Accumulating evidence suggests that chronic hepatitis C virus infection increases the risk of atherosclerotic cardiovascular disease by causing insulin resistance and diabetes [1, 3, 38]. Some research has suggested that hepatitis C virus may also trigger the release of proinflammatory cytokines such as TNF-α, IL-6, IL-1β, and inflammatory CRP [39, 40]. The results of general population-based studies have also demonstrated a relationship between hepatitis C virus persistence and carotid atherosclerotic plaques and intima-media thickness [41]. Interestingly, this recent research suggests that active macrophage infiltration into the arterial wall induces the development of an early atherosclerotic lesion [42]. On the other hand, as we mentioned above, PA is capable of activating macrophages and inducing the expression of the inflammatory chemokines MIP-1α and MIP-1β belong to the β-chemokines family, which plays a key role in the recruitment of mononuclear cells (monocytes and T lymphocytes) into atherosclerotic lesions. Together, our observations show that the simultaneous elevation of PA and hsCRP levels in CHC patients with diabetes suggest that their local tissue production is linked. This is in accordance with experimental data showing overexpression in plaques of both β-chemokines [43] as well as CRP [44] and may be due to global activation of cells that synthesize and secrete these molecules. Even if the correlation between PA and WBC was extremely weak, we demonstrated clear association with inflammatory CRP. Finally, our results show that the elevation of PA was dependent on inflammation status because in diabetic CHC patients with normal hsCRP concentrations, PA level was not significantly elevated in comparison with healthy controls (data not shown). Although CRP can merely be a marker of an underlying inflammatory process, it is possible that CRP may be directly involved in the pathogenesis of inflammation/atherosclerosis [45]. In this context, the association between picolinic acid and the presence of inflammation in CHC patients with diabetes could represent one of the mechanisms involved in atherosclerotic process in this population. However, the mechanisms underlying this association are still not completely clarified.

Some limitations of the current study should be considered. Firstly, the small set of 51 patients included in this study may have resulted in limited power to discriminate between categories and levels of exposure. Secondly, the part of our patients, categorized as “CHC patients without diabetes” may have diabetes without symptoms, and many of them may develop diabetes in the future. Finally, because of its cross-sectional nature, this study is limited in terms of deriving mechanistic conclusions; however, results of this study are hypothesis generating and provide insights into the relationship between PA levels and inflammatory response and the presence of diabetes in patients with CHC.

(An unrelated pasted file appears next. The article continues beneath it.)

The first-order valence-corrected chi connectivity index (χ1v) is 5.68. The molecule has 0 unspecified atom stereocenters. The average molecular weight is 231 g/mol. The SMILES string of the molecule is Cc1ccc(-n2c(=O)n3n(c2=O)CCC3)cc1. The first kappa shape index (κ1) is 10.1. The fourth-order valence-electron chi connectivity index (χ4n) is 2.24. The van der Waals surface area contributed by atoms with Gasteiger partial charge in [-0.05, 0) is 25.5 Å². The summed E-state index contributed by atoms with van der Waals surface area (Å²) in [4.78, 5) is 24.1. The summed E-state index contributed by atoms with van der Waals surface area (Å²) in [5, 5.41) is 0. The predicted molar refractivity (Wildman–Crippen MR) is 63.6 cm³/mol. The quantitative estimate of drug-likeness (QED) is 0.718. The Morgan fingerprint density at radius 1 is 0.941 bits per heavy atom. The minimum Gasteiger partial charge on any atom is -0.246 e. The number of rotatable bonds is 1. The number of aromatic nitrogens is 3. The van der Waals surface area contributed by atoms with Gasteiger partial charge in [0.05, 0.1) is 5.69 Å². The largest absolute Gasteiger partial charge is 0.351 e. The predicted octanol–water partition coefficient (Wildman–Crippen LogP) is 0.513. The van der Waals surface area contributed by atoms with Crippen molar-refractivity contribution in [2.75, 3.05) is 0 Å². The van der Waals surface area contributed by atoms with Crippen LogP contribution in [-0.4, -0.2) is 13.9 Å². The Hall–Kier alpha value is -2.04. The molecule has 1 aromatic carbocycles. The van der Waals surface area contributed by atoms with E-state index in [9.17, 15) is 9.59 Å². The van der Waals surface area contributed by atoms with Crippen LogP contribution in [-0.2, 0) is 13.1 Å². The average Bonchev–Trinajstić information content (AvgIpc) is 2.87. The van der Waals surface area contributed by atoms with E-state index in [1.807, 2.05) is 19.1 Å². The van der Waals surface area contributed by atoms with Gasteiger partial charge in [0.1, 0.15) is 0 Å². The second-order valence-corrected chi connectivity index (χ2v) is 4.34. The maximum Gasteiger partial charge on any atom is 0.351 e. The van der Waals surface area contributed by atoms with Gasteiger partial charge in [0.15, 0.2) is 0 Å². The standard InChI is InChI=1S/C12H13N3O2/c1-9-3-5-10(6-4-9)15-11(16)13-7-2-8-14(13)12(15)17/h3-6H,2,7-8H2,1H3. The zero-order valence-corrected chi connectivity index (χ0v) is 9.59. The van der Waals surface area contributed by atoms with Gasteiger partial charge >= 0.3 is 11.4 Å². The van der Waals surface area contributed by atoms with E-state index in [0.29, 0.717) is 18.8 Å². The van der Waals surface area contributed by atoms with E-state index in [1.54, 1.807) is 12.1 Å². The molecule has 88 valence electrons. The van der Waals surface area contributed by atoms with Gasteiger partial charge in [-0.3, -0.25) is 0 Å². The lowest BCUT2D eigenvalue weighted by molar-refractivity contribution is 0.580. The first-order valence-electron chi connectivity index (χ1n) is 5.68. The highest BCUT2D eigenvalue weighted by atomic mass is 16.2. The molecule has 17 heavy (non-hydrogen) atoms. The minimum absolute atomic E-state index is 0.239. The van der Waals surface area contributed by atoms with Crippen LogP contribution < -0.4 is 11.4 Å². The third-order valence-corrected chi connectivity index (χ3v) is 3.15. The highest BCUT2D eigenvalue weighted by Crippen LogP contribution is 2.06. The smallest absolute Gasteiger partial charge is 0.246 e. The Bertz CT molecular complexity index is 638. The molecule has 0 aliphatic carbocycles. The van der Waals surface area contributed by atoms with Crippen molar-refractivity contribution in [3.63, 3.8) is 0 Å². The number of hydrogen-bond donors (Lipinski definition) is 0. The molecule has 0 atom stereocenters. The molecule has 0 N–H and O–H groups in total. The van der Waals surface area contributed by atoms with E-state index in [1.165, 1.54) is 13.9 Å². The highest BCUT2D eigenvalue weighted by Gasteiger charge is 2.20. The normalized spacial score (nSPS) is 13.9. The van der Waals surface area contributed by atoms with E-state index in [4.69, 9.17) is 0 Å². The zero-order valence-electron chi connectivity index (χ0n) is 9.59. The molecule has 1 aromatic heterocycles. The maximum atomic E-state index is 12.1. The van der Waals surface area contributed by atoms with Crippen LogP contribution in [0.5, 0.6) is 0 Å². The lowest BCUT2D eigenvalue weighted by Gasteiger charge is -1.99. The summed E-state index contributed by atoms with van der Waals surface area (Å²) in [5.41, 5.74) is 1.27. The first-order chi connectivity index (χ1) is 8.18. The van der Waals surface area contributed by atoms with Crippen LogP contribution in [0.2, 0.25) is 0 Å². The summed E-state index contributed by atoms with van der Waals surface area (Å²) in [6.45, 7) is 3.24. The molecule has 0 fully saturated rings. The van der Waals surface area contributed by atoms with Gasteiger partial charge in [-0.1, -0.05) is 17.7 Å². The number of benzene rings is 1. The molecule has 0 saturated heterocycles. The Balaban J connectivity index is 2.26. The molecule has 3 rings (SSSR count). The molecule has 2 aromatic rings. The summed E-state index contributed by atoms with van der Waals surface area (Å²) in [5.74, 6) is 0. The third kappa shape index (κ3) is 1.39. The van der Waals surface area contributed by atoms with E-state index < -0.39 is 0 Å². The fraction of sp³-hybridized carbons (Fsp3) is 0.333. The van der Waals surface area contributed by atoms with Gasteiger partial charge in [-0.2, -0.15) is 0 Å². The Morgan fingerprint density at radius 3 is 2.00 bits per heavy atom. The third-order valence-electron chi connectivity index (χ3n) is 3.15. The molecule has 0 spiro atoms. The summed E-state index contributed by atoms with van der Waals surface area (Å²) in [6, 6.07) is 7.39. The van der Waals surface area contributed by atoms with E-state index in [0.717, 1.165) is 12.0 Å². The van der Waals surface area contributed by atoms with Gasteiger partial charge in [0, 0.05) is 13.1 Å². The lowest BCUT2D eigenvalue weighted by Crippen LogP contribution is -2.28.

In conclusion, we have documented significant elevation in serum levels of PA in patients with CHC. In addition, circulating PA was associated with inflammatory marker CRP and the presence of diabetes, but not with markers of liver injury aminotransferases. In summary, our results provide further evidence for the presence of high levels of hsCRP in CHC patients with diabetes, and we propose a role for PA in this context. The results of our study should be interpreted as trends to be confirmed by further studies with larger sample size.

Acknowledgment

The project described was supported by a Grant from the Wroclaw Medical University no. 1777.

References

  1. S. Caronia, K. Taylor, L. Pagliaro et al., “Further evidence for an association between non-insulin-dependent diabetes mellitus and chronic hepatitis C virus infection,” Hepatology, vol. 30, no. 4, pp. 1059–1063, 1999. View at Publisher · View at Google Scholar · View at Scopus
  2. H. Knobler, R. Schihmanter, A. Zifroni, G. Fenakel, and A. Schattner, “Increased risk of type 2 diabetes in noncirrhotic patients with chronic hepatitis C virus infection,” Mayo Clinic Proceedings, vol. 75, no. 4, pp. 355–359, 2000. View at Google Scholar · View at Scopus
  3. A. Lecube, C. Hernández, J. Genescà, J. I. Esteban, R. Jardí, and R. Simó, “High prevalence of glucose abnormalities in patients with hepatitis C virus infection: a multivariate analysis considering the liver injury,” Diabetes Care, vol. 27, no. 5, pp. 1171–1175, 2004. View at Publisher · View at Google Scholar · View at Scopus